Interesting bits elsewhere:
- The Evolution of the Physicist's Picture of Nature, P.A.M. Dirac
- Beyond infinity? A lecture by Joel Feinstein
- Fermat's Library | The development of Erlang annotated/explained version
- Unix shell programming: the next 50 years (PDF)
Reading mailing lists via Gnus by pointing it to the usenet service news.gmane.io is a well-known trick among emacsers. It has a couple of drawbacks, though: network latency and no search. The two problems have, as almost always with almost any problem in Emacs land, a cure. The names of the game are, in this case, leafnode and notmuch.more ...
From a recent checkout of the Emacs source code:
;;; desktop.el --- save partial status of Emacs when killed -*- lexical-binding: t -*- ;; Copyright (C) 1993-1995, 1997, 2000-2021 Free Software Foundation, ;; Inc. ;; Author: Morten Welinder <email@example.com> ;; Keywords: convenience ;; Favorite-brand-of-beer: None, I hate beer. ;; This file is part of GNU Emacs.
Mine is Guinness :)
This package provides notmuch queries in emacs using consult. It offers interactive functions to launch search processes using the notmuch executable and present their results in a completion minibuffer and, after selection of a candidate, single message and tree views.more ...
i've been using Bastian Bechtold's org-static-blog for this blog for more than a year now. Back in the day, i mentioned how well it integrated with my emacs workflow and how its simplicity was a big asset1.more ...
I use Dmitry Gutov's diff-hl to highlight (with fringe marks) modified
hunks in my files under git revision control. The package comes with
diff-hl-next-hunk, that one can use to navigate them. So,
taking a peek at
consult-lines, it was straightforward to put together
a consult function to navigate, with completion and preview (although
i disable the latter) the hunks in the current file:
After my latest adventures writing a small spotify library and learning in the process a bit more about consult, its author, Daniel Mendler, was kind enough to comment on how i had implemented the asynchronous search using consult's API, showing me better ways.more ...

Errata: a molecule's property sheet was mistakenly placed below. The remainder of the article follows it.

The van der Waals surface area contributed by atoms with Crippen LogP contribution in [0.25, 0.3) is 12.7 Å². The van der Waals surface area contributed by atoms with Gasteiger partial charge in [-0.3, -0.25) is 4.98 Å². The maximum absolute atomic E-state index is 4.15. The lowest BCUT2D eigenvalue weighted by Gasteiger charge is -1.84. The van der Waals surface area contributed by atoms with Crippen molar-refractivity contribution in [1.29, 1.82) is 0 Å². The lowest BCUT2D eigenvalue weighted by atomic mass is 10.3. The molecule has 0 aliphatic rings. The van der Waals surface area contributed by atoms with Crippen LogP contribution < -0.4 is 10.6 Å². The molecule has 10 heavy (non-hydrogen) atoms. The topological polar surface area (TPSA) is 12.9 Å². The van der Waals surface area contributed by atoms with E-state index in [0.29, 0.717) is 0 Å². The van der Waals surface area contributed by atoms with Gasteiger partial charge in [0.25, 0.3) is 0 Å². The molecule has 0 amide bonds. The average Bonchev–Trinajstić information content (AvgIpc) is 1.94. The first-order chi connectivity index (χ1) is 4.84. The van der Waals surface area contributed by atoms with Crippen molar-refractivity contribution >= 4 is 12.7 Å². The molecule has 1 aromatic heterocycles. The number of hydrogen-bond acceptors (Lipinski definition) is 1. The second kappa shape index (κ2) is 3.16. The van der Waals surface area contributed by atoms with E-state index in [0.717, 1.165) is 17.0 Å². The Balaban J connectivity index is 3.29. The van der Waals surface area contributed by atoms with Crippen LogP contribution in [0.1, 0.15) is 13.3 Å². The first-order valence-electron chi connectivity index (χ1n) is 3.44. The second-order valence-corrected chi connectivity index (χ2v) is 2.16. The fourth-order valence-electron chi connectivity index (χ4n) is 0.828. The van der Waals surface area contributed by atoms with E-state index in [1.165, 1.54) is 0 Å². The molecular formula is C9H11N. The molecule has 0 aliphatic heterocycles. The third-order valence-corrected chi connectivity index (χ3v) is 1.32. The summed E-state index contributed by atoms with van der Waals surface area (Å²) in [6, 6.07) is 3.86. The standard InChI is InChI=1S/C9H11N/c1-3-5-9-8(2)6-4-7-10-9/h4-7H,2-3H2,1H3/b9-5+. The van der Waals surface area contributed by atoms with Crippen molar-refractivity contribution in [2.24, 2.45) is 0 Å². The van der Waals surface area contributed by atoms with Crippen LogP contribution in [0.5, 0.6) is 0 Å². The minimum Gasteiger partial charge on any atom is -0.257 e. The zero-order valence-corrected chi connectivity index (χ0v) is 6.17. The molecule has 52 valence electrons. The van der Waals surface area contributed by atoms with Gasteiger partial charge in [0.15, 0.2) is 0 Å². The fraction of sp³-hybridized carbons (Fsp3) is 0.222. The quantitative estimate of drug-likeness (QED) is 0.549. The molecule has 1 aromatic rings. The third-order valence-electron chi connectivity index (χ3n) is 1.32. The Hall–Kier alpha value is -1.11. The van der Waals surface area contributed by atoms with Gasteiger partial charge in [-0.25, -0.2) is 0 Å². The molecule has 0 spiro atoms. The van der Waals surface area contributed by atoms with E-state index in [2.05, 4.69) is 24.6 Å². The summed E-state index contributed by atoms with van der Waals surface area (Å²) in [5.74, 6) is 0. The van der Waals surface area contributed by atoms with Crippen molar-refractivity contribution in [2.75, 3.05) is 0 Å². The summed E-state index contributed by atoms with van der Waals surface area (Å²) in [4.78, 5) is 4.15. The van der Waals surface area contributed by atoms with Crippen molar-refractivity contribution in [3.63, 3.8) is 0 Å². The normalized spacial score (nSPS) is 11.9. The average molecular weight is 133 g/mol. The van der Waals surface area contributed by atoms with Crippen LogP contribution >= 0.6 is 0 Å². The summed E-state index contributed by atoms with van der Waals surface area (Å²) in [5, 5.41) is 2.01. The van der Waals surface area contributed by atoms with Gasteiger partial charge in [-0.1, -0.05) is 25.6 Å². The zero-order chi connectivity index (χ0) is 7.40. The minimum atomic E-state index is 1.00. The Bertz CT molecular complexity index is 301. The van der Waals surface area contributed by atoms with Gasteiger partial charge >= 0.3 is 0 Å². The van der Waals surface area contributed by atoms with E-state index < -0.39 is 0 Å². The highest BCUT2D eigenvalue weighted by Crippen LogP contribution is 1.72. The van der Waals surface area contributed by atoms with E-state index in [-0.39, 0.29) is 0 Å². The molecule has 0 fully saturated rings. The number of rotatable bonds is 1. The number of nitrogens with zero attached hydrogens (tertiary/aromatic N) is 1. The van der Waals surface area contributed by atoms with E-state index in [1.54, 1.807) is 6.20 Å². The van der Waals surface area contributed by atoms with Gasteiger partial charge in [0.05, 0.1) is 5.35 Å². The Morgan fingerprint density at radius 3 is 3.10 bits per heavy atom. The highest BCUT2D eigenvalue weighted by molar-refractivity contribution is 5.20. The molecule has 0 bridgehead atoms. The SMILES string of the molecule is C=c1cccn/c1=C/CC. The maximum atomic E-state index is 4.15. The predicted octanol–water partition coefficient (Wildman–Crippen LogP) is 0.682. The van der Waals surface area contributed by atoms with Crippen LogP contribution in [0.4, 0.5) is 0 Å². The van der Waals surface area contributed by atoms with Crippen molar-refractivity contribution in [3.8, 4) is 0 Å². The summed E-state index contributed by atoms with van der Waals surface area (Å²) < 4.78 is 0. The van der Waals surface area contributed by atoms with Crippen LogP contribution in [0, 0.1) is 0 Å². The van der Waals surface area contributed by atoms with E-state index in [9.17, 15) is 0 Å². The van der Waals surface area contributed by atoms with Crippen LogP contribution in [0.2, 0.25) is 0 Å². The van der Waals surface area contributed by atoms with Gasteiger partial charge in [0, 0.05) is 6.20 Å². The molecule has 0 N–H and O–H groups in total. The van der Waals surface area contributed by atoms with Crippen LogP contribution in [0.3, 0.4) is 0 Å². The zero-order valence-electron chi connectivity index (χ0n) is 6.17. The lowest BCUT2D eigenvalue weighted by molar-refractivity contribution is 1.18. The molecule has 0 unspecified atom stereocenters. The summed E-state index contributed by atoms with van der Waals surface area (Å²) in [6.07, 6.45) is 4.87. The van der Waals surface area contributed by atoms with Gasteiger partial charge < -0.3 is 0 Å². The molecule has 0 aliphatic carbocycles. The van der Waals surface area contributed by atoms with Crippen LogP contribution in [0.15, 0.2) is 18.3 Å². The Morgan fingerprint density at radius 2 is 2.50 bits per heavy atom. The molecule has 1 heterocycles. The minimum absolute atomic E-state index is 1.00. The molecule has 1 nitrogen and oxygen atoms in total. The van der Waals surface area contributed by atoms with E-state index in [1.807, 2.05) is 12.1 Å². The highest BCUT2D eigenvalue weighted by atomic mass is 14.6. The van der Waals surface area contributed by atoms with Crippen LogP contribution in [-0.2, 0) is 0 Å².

i've found these last days a handful of really useful little emacs packages:more ...
A couple of days ago, i was writing about embark and my first experiment defining a new embarking to play remote video streams. Omar Antolín Camarena, embark's author, has been kind enough to not only read it, but comment on a couple of significant improvements that i think well deserve this follow-up.more ...
Inspired by Prot's musings on completion, i've, ahem, embarked in a reconsideration of my completions setup (as you might have intuited from my recent experiments with the spotify API and consult). As it happens, i'm starting to feel quite at home with a combination of selectrum, prescient and consult, and the ideas to augment what i have with contextual actions using embark seem really natural to me.more ...
I've just published GNU MDK 1.3.0, its 28th release, which finally migrates MDK's graphical user interface to GTK+ 3, to keep up with the, ahem, not-so-modern times and see to it that MDK keeps alive for at least another decade or two.more ...
i've been maintaining xmobar for more than a decade now, and i still use it daily and tweak it almost as often. With almost a hundred contributors besides myself, and many bugs to solve, i am always learning new things. The latest one, that font awesome thing everyone seems so fond of.more ...